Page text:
married...in grad school...w/children

"Tammy" L. Roust troust at beat.ugcs.caltech.edu
Sat Aug 13 17:32:31 EST 1994


In article <32gsnj$qna at tierra.santafe.ede>,
C. A. Stewart <cheryl at wijiji.santafe.edu> wrote:
>
>>>In article <32atk8$lv1 at agate.berkeley.edu> lmk2 at garnet.berkeley.edu (Leslie Kay) writes:
>>>In the more general case, if a couple are surviving financially in the
>>>USA right now, they are almost certainly not both in graduate
>>>school. Given the general observations from women in this group that
>
>
>>	You're right.  In some cases, however, when grad students get a
>>great deal of funding, it is reasonable to obtain a lower middle class
>>income level.  For example, the average for my graduate program at UCLA
>>in excess (neuroscience) is around $30,000, because of the enormous amount
>>of funding available.  The average excess for my husband's program (astro-
>>physics) at Caltech is around $25,000 in the grad division.  This is 
>>independent of anything earned by TAing.  
>
	Sorry I wasn't being specific.  This is for the graduate program in 
Neuroscience at UCLA, which has 8 or 9 private fellowships and several donor
programs.  For more information, gopher to UCLA and check the school of 
medicine.  That's another thing: this grad program is only in the school of 
medicine.  You also mentioned that $55,000 is not lower middle class.  Please
consider that we live in Los Angeles, where $55,000 is most certainly lower
middle class, and the cost of living is significantly greater.  We cannot
obtain a house for less than $140,000 here in Pasadena, which is actually
rather cheap for the LA area.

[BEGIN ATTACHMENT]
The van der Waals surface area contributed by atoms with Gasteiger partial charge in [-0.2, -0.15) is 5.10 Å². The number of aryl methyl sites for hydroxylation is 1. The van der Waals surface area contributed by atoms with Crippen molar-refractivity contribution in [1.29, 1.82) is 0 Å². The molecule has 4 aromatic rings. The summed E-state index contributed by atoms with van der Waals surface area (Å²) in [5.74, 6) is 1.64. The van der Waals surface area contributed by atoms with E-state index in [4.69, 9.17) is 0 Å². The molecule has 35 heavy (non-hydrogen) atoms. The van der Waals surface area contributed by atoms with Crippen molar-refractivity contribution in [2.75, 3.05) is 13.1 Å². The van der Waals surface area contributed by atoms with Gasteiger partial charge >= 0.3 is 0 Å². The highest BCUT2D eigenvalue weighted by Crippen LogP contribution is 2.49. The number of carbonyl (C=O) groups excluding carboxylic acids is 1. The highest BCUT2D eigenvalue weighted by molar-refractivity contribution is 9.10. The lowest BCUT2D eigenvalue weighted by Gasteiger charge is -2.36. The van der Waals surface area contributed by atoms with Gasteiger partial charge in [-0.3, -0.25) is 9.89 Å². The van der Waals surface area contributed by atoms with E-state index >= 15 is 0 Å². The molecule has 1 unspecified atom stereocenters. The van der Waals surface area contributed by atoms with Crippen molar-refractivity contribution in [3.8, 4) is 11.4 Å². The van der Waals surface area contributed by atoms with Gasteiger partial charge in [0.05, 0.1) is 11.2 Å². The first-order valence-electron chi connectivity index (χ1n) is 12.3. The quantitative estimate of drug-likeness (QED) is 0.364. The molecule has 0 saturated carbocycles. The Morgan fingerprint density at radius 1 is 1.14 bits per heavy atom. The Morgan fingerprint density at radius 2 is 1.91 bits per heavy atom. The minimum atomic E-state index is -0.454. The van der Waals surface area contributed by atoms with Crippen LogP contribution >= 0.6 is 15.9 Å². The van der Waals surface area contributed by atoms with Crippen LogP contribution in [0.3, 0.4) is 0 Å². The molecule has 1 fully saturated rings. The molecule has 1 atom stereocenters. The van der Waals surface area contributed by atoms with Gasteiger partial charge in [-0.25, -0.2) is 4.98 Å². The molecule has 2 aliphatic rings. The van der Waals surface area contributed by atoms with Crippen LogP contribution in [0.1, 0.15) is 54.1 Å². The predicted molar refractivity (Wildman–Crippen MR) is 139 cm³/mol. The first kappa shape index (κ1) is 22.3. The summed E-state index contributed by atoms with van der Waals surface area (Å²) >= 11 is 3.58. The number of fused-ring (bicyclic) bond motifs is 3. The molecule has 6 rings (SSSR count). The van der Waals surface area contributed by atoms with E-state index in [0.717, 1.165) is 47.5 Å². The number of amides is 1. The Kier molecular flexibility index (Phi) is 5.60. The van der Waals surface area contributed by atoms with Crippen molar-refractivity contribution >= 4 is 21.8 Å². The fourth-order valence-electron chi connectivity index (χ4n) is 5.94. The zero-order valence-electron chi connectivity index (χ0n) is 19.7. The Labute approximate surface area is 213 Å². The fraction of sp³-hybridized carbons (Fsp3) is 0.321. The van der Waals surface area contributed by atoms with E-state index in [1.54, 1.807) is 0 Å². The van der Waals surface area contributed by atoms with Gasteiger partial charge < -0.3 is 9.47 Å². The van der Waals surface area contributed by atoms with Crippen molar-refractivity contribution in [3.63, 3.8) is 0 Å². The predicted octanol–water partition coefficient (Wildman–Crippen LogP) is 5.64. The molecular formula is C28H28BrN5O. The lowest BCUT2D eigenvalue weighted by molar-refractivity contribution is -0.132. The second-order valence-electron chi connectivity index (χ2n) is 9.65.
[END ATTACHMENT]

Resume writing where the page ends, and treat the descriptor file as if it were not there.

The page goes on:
The UCLA program is able to support quite a bit of funding for its
neuroscience graduate students because it has six research institutes for
neuro research: the Brain Research Institute, the Jerry Lewis Neuromuscular
Institute, the Stein Institute(s), Reed Neurological, and of course, the
Neuroscience Dept. research in the School of Medicine.  UCLA is quite 
specialized in its neuro-related research.  All of these Institutes receive
large donations and are part of UCLA, and therefore NOT-FOR-PROFIT!
	Caltech, my husband's college, is also NOT-FOR-PROFIT and owns Jet 
Propulsion Laboratory, which receives several BILLION dollars a year in 
public and private funding, mostly from NASA.  As a result, they can afford
to pay their grad students a goodly amount.  Furthermore, Caltech pays its
profs better than every school in the nation except one.  

>
>Um, sorry if this seems like a flame, but...most schools I know of will just
>plain fire you if you even hint that you might want to have kids someday.

	I've read your posts, and I am sorry for your misfortune at NYU.  As
I'm sure you know, this kind of discrimination is illegal.  I know many 
students with children, some at Caltech, all undergrads.  The Caltech 
Children's Center exists so that grad students, faculty and staff may continue
their careers and studies without interruption and without cost.  It is free